A bill in the Minnesota legislature that would ban local governments from hiring lobbyists runs the risk of cutting rural Minnesota's voice out of state government, making it even more difficult for the outstate area to get a fair shake at the Capitol.
The bill would ban any city, county, town, school district or other public subdivision of the state from spending money on lobbyists. The bill says governments can pay dues to an association representing local governments if no more than a certain percentage of the dues are used for lobbying. If that percentage is set low, organizations like the Coalition of Greater Minnesota Cities would be squeezed out.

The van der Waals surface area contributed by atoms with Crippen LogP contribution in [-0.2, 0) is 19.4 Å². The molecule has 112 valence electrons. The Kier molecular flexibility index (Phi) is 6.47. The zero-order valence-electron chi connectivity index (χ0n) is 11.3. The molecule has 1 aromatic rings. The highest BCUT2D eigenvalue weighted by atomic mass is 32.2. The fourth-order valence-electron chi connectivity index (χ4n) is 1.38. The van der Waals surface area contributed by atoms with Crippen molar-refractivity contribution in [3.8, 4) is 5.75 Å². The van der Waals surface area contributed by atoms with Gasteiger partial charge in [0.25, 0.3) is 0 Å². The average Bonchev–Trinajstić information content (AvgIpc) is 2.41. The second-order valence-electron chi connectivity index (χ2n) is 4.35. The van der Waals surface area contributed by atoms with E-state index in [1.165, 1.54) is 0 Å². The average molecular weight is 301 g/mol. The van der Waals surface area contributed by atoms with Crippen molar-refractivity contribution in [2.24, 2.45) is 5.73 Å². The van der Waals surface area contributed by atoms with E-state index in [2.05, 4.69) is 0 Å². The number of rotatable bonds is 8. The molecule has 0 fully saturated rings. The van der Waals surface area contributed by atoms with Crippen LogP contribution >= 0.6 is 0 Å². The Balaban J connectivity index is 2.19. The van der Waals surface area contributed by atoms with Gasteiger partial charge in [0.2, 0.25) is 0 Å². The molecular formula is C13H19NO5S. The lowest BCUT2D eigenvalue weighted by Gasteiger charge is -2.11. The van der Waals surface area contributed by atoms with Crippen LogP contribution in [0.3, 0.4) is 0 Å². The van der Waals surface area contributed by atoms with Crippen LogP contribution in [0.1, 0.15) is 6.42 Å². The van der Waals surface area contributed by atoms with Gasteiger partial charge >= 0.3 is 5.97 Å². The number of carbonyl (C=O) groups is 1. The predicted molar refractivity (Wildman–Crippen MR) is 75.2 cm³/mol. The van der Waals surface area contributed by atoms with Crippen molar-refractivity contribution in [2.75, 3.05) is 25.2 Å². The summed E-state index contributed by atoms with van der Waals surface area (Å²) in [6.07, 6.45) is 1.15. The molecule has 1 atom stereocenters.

It may be sensible that local cities and other governments shouldn't be spending taxpayer money on lobbyists, but if the bill pinches long-established groups like the coalition, which give rural areas a much-needed voice in St. Paul, then it's gone too far.
Twin Cities-area local governments can easily send representatives to the Capitol to make a case, but that's not always true with rural Minnesota, where elected representatives often have other jobs and would face a long drive to St. Paul. These governments rely on advocacy organizations to help them get their message out.
If legislators pass the bill, they must be sure to set the restriction on associations to a sensible level that will allow cities, counties and school districts to belong to organizations that work on their behalf.
-- The Albert Lea Tribune
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